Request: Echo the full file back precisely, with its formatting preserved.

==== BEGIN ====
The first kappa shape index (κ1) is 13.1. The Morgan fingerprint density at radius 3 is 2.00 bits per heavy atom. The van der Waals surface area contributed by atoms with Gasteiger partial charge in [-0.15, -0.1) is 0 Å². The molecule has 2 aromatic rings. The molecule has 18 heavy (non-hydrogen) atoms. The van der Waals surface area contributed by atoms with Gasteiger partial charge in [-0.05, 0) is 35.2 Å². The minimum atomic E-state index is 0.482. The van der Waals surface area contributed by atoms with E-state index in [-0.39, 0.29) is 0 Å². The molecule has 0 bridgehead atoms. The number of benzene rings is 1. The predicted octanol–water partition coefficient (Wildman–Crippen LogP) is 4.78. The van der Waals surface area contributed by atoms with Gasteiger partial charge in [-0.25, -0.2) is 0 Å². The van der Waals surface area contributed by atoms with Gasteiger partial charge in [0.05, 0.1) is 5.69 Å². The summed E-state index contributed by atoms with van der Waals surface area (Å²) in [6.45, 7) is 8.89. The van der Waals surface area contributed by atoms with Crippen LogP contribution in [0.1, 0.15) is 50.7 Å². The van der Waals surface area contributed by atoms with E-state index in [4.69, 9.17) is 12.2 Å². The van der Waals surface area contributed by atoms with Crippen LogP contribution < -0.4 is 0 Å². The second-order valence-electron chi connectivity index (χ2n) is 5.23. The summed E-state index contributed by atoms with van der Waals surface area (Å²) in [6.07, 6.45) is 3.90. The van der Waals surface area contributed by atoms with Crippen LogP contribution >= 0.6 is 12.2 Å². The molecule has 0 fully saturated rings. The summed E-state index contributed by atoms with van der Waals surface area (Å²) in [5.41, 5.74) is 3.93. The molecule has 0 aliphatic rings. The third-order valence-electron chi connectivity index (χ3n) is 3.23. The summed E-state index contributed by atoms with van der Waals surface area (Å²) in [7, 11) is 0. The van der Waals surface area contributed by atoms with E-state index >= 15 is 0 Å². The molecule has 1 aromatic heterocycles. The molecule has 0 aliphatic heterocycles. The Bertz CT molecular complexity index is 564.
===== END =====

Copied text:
The first kappa shape index (κ1) is 13.1. The Morgan fingerprint density at radius 3 is 2.00 bits per heavy atom. The van der Waals surface area contributed by atoms with Gasteiger partial charge in [-0.15, -0.1) is 0 Å². The molecule has 2 aromatic rings. The molecule has 18 heavy (non-hydrogen) atoms. The van der Waals surface area contributed by atoms with Gasteiger partial charge in [-0.05, 0) is 35.2 Å². The minimum atomic E-state index is 0.482. The van der Waals surface area contributed by atoms with E-state index in [-0.39, 0.29) is 0 Å². The molecule has 0 bridgehead atoms. The number of benzene rings is 1. The predicted octanol–water partition coefficient (Wildman–Crippen LogP) is 4.78. The van der Waals surface area contributed by atoms with Gasteiger partial charge in [-0.25, -0.2) is 0 Å². The van der Waals surface area contributed by atoms with Gasteiger partial charge in [0.05, 0.1) is 5.69 Å². The summed E-state index contributed by atoms with van der Waals surface area (Å²) in [6.45, 7) is 8.89. The van der Waals surface area contributed by atoms with Crippen LogP contribution in [0.1, 0.15) is 50.7 Å². The van der Waals surface area contributed by atoms with E-state index in [4.69, 9.17) is 12.2 Å². The van der Waals surface area contributed by atoms with Crippen LogP contribution < -0.4 is 0 Å². The second-order valence-electron chi connectivity index (χ2n) is 5.23. The summed E-state index contributed by atoms with van der Waals surface area (Å²) in [6.07, 6.45) is 3.90. The van der Waals surface area contributed by atoms with Crippen LogP contribution >= 0.6 is 12.2 Å². The molecule has 0 fully saturated rings. The summed E-state index contributed by atoms with van der Waals surface area (Å²) in [5.41, 5.74) is 3.93. The molecule has 0 aliphatic rings. The third-order valence-electron chi connectivity index (χ3n) is 3.23. The summed E-state index contributed by atoms with van der Waals surface area (Å²) in [7, 11) is 0. The van der Waals surface area contributed by atoms with E-state index >= 15 is 0 Å². The molecule has 1 aromatic heterocycles. The molecule has 0 aliphatic heterocycles. The Bertz CT molecular complexity index is 564.